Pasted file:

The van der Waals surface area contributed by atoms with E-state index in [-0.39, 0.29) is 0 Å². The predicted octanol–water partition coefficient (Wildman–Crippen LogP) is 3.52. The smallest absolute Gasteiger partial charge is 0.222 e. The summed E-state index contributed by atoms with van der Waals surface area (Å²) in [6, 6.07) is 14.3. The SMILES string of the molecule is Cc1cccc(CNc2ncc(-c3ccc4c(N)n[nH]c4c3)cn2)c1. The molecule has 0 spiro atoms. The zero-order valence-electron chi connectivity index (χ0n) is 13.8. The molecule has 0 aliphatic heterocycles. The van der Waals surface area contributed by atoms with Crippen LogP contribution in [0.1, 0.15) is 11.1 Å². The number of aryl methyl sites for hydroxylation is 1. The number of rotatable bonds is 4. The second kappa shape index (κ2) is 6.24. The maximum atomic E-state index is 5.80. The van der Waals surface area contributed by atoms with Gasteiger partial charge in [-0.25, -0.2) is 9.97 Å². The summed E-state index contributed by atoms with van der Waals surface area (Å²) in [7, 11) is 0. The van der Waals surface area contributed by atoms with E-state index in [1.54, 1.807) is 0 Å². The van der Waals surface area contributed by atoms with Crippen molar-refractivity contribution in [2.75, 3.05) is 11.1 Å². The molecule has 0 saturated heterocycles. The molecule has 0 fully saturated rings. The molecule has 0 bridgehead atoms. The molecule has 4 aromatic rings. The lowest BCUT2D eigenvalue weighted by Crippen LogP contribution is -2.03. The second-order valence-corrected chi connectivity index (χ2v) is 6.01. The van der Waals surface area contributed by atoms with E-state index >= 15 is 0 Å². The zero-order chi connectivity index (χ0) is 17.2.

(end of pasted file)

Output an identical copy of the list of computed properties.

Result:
The van der Waals surface area contributed by atoms with E-state index in [-0.39, 0.29) is 0 Å². The predicted octanol–water partition coefficient (Wildman–Crippen LogP) is 3.52. The smallest absolute Gasteiger partial charge is 0.222 e. The summed E-state index contributed by atoms with van der Waals surface area (Å²) in [6, 6.07) is 14.3. The SMILES string of the molecule is Cc1cccc(CNc2ncc(-c3ccc4c(N)n[nH]c4c3)cn2)c1. The molecule has 0 spiro atoms. The zero-order valence-electron chi connectivity index (χ0n) is 13.8. The molecule has 0 aliphatic heterocycles. The van der Waals surface area contributed by atoms with Crippen LogP contribution in [0.1, 0.15) is 11.1 Å². The number of aryl methyl sites for hydroxylation is 1. The number of rotatable bonds is 4. The second kappa shape index (κ2) is 6.24. The maximum atomic E-state index is 5.80. The van der Waals surface area contributed by atoms with Gasteiger partial charge in [-0.25, -0.2) is 9.97 Å². The summed E-state index contributed by atoms with van der Waals surface area (Å²) in [7, 11) is 0. The van der Waals surface area contributed by atoms with E-state index in [1.54, 1.807) is 0 Å². The van der Waals surface area contributed by atoms with Crippen molar-refractivity contribution in [2.75, 3.05) is 11.1 Å². The molecule has 0 saturated heterocycles. The molecule has 0 fully saturated rings. The molecule has 0 bridgehead atoms. The molecule has 4 aromatic rings. The lowest BCUT2D eigenvalue weighted by Crippen LogP contribution is -2.03. The second-order valence-corrected chi connectivity index (χ2v) is 6.01. The van der Waals surface area contributed by atoms with E-state index >= 15 is 0 Å². The zero-order chi connectivity index (χ0) is 17.2.